LOS ANGELES (KABC) -- It is still very difficult for Nicole Birden.
"Anytime you can refer to your coworker as the N-word in 2016 it's unacceptable," Birden says.
She alleges shortly after she started working at UCLA Hospital in Santa Monica, she experienced racial harassment and bullying by co-workers.
"I was called racial names, the N-word, other names in a different language," she says.
Birden's job was to draw blood from patients. According to the lawsuit she filed for discrimination and wrongful termination, she did her job well and there were no complaints. She claims fellow employees tampered with her work.
"Some of my blood samples that I would draw from patients in the hospital were being discarded in the trash and also being labeled with another patient's name to try to sabotage my reputation and my performance," Birden says.
She says that could cause serious problems to a patient.
In her complaint, she says she reported it to her supervisors, but they didn't investigate or take any corrective action.
"Ms. Birden did tell her supervisor about that verbally. She complained in writing. Her e-mails that she sent complaining of bullying and harassment were absolutely ignored by both of her supervisors," her attorney James DeSimone say.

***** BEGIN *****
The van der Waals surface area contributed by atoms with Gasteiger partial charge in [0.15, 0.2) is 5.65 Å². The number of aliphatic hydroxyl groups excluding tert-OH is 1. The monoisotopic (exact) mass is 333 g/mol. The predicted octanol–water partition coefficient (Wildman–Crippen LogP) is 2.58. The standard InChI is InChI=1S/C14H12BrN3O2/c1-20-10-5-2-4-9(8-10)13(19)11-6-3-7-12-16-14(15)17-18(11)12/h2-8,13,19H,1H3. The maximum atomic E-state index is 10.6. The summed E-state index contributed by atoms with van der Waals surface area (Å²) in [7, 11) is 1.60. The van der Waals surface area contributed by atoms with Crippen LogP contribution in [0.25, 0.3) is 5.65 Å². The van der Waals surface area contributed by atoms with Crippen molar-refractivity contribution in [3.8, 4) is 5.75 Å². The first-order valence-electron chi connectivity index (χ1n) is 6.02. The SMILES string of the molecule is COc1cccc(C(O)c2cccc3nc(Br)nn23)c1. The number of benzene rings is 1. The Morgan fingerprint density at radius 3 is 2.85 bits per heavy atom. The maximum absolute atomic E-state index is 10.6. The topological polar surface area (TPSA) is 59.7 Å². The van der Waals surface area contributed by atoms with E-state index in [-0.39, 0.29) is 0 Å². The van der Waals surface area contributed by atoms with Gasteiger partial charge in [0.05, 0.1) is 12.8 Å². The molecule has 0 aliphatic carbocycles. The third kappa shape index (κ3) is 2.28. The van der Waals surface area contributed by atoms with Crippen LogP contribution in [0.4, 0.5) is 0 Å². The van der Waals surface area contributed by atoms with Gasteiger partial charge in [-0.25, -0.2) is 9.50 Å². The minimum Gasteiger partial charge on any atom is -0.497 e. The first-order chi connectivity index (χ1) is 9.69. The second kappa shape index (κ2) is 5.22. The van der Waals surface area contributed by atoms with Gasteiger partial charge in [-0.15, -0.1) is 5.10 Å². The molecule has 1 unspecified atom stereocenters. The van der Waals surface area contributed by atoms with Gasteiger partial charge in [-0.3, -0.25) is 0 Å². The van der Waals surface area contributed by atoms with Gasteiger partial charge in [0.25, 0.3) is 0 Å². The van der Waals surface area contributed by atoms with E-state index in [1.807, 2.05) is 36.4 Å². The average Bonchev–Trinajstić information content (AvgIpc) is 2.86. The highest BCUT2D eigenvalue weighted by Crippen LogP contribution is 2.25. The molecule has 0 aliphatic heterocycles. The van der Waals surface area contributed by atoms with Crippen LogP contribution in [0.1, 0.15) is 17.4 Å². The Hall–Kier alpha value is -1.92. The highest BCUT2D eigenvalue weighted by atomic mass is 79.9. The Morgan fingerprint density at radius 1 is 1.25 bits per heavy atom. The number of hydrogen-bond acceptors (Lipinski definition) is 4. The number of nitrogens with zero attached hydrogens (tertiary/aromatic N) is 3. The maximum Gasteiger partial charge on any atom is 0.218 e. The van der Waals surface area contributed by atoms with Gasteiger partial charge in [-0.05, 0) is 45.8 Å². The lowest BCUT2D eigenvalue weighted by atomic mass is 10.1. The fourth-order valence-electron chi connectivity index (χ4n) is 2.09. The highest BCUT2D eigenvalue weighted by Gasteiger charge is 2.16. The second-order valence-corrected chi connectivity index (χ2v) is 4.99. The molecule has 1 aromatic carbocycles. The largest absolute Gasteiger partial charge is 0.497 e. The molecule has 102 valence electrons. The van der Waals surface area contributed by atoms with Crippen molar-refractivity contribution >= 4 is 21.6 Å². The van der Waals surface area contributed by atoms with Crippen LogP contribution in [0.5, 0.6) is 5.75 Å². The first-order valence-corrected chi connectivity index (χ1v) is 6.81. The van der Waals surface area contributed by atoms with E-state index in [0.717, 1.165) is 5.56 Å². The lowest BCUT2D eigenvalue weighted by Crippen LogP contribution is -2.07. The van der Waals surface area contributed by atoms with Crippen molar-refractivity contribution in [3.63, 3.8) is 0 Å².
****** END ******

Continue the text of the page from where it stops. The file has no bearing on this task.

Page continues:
After a year, Birden was fired. She sued and a jury agreed it was racial harassment and awarded her $1.58 million.
UCLA issued a statement, which says in part:
"We are disappointed with the verdict, and we are reviewing the decision and considering all available options. UCLA Health is committed to maintaining a workplace free from discrimination, harassment and retaliation of any kind."
"Instead of issuing a statement that says we're disappointed by the verdict, maybe UCLA Hospital should look inward and figure out how can they do better both for their employees and their patients," DeSimone says.